The Universe gave us a test, California, and we couldn’t even spell our own name, much less correctly answer the first question. Last week I was being lyrically abusive in the spirit of political optimism. Today I’m simply talking shit.
First, before class begins, let’s check attendance. There are no reliable numbers for me to say how many students of cannabis there are in this class, so I’ll estimate that 40 percent of California’s population either 1) smokes weed frequently or 2) once did and might blaze up again in the future. If so, there are 14.8 million stoners in California, and there were 3.3 million “Yes” votes for Proposition 19, a law to legalize marijuana.
For humor’s sake, I’ll assume that all 3.3 million “Yes” votes were cast by stoners last Tuesday. In no way is that a reasonable assumption — even my sober phantom alter ego in a parallel dimension would realize that $1.4 billion sounds pretty good when your regional budget is totally fucked.
If every single person who voted for Prop 19 did so for the explicit reason that they only wanted to get high in simple peace, then there were still 11,500,000 stoners left in the state that just couldn’t figure it out and get to the damn polling station.
The final tally was 46.2 percent for legalization and 53.8 percent against, with a failure margin of 528,897 votes. If every “Yes” vote was by a stoner, then there were still over ten million who did not vote. If one out of every 20 of these lazy-ass stoners was worth the weed they’re smoking, then marijuana would be legal today. I repeat, today we would be smoking cannabis in honor of democracy.
Instead, I feel disappointed with the state of America’s inspiration. Stoner turnout of 22 percent is a failing grade, California. Today I blaze not for democracy, but only to forget the sad reality that I am actually one of the industrious ones. That should not be the case, for I am rarely ever as sober as the people bitching about “Demotivation Syndrome” and desperately trying to prove that stoners’ grades are lower than non-stoners’.
I’m certain that cannabis doesn’t demotivate me — quite the contrary in fact. So this is the cause for my disappointment: I know that the reason we failed is because so many of us were so lazy that we couldn’t commit even to our own pleasure-habit.
No, the country is dedicated to arguing which flavor is more pleasantly mediocre: shit-chocolate or ass-vanilla. The ship of state is sinking, and it’s taking on more and more water (debt) every day. In 2006 and 2008, I felt like I helped a mutiny break into the steering room and retake control, but years later I realize that nobody had any sailing expertise and that our ship is now more on course to collide with an iceberg than it was before — and that’s scary shit.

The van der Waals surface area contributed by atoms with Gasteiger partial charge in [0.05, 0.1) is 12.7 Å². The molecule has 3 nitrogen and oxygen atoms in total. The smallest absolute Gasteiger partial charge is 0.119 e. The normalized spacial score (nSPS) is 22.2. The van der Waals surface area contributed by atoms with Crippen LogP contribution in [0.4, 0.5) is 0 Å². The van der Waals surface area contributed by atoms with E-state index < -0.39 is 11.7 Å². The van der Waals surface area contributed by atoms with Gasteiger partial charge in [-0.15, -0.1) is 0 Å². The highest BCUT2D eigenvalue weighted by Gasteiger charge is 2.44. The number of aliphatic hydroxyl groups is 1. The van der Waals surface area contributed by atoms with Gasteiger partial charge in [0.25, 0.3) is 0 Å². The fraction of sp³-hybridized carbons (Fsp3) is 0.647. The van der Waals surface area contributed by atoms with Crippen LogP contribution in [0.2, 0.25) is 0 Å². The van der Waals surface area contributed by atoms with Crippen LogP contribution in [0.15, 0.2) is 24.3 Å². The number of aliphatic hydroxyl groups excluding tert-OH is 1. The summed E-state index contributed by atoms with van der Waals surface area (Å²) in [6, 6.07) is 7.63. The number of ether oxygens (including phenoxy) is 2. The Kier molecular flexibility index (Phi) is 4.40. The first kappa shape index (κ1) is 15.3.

I’d try and tell the new captain, but his advisers have welded the door shut and it seems that they are all high on PCP. The passengers are too distracted to know that their ship is sinking or what to do about it, content to argue whether Jacob or Edward is “better.” Competing fantasies dominate the public mind while the truth is swept under the rug. So I’m building a life boat, and its purple plush with a strobe light and a keg.
Everyone seems to have their little ‘pet’ issue that they obsess over, that constrains their sense of reality into a tunnel. At least with marijuana legalization we propose a partial solution to America’s largest problem — debt.
In the future, the ship will sink. The crafty ones will trick out a life boat. The stupid ones will think that by singing songs and giving rosy speeches they will somehow move the iceberg. Any that chain themselves down to the ship’s deck will either drown with it or abide by the terms of their rescuer ship, unconditionally.
On the scoreboard of government achievement, the most irresponsible legislative behavior occurs when one political party controls the majority of both houses of Congress. Sound fiscal policy and balanced budgets, on the other hand, are the result of intense debate and disagreement among the various factions competing for power.
Either pair of two red hawks or two blue vultures will probably prey upon me if they perceive that I am vulnerable or weak. If one red hawk and one blue vulture both seek to gain something from me, I at least have the chance of setting the two predators to battle each other, while in the mean time I train a green falcon to “represent” me.
The more poetic thing to draw from this avian metaphor is the realization that even if the eagle has one wing blue and another red, the bird remains a bird of prey who will capitalize upon vulnerability in the same predatory manner as the hawk, the vulture or even my vicious, bad-bitch, “high-flying” green falcon.